Global warming is real news.
If we care enough to observe, we can see its effects all around us.
Our planet Earth is warming up fast.
Whereas the Arctic? Twice as fast!
But what would happen if all the ice in the world melted?
Some scientists say that it would take more than 5,000 years to melt the ice on Earth, more than eight million cubic km. If we continue to add carbon to our atmosphere, we’ll very likely create an ice-free planet, with an average temperature of 26 degrees celsius instead of the current 14 degrees.
The two main ice sheets, Greenland and Antarctica, contain more than 99 percent of the freshwater ice on our planet. The Antarctic Sheet has existed for 12,000 years and, according to journal Science, it has shrunk 18 percent over the last 20 years.
As the rate of ice melting is going to more than 86,000 square km per year, wildlife is losing critical habitat. No ice means it would also cause the deaths of a tremendous amount of wildlife, maybe even the extinction of some species. You would have very little time to adapt to such a new world.
Ocean currents would change their direction, affecting sea life. With no time to evolve to such extreme changes, sea creatures and polar animals, which depend on ice for protection and hunting, would face massive rates of extinction. The ones still alive would have to leave their homes in a search for a better place to live.
The entire Atlantic seaboard would vanish, along with Florida and the Gulf Coast. In California, San Francisco’s hills would become a cluster of islands and the Central Valley a giant bay. The Gulf of California would stretch north past the latitude of San Diego—which would then not exist.
Compared with other continents, Africa would lose less of its land to the ultimate sea-level catastrophe, but Earth’s rising heat might make much of it uninhabitable. In Egypt, Alexandria and Cairo would be swamped by the intruding Mediterranean.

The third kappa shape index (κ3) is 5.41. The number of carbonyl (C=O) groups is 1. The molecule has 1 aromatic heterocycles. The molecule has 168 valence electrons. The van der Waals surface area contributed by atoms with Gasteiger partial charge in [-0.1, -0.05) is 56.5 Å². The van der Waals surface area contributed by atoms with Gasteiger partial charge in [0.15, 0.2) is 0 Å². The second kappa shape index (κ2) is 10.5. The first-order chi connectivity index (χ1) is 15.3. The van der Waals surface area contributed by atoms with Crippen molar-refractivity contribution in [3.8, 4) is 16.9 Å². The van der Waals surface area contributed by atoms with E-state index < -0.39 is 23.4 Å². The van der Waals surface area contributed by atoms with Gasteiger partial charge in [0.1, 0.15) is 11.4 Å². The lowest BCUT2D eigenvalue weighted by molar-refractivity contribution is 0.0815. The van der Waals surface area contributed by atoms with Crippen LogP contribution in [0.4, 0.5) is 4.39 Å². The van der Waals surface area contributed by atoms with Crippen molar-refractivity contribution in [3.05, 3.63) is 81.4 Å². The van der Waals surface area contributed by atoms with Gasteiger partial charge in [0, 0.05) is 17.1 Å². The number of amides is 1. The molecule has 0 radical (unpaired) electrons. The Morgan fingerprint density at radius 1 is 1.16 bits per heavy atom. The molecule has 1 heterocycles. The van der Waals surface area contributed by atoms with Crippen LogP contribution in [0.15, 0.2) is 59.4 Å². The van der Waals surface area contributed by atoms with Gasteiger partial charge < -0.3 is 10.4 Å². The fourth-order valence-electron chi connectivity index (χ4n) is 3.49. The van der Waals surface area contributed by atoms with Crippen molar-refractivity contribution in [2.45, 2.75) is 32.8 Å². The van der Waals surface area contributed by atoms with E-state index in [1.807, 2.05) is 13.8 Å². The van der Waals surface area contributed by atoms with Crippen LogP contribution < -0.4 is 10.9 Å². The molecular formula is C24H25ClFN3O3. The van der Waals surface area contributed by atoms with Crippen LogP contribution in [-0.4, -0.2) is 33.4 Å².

London? A memory. Venice? Reclaimed by the Adriatic Sea. Thousands of years from now, in this catastrophic scenario, the Netherlands would have long since surrendered to the sea, and most of Denmark would be gone too.
The land now inhabited by 600 million Chinese would flood, as would all of Bangladesh, with a population 160 million, and much of coastal India.
Australia would lose much of the coastal strip where approximately 80% of its residents live.
Every meter of ice disappearing would also mean a very debilitating (and deadly) economic domino effect ensuing. Almost half of the globe’s human population lives in coastal regions, and along with the loss of homes comes the destruction of industries, manufacturing, and farmland. With no ice, the world would be a very, very wet mess. And the odds of cleaning up a spill like that would be impossible.
According to journal Climate Dynamics, if all the ice in the Greenland Ice Sheet would melt, global sea level would rise by about 7.3 meters. If all of Antarctica Sheet would melt, sea levels would rise by 61 meters.
But within the next generations, some cities may cease to exist if countries do not do anything about lowering the levels of carbon emissions.
We would love to hear what you think about global warming, climate change, and rising sea levels.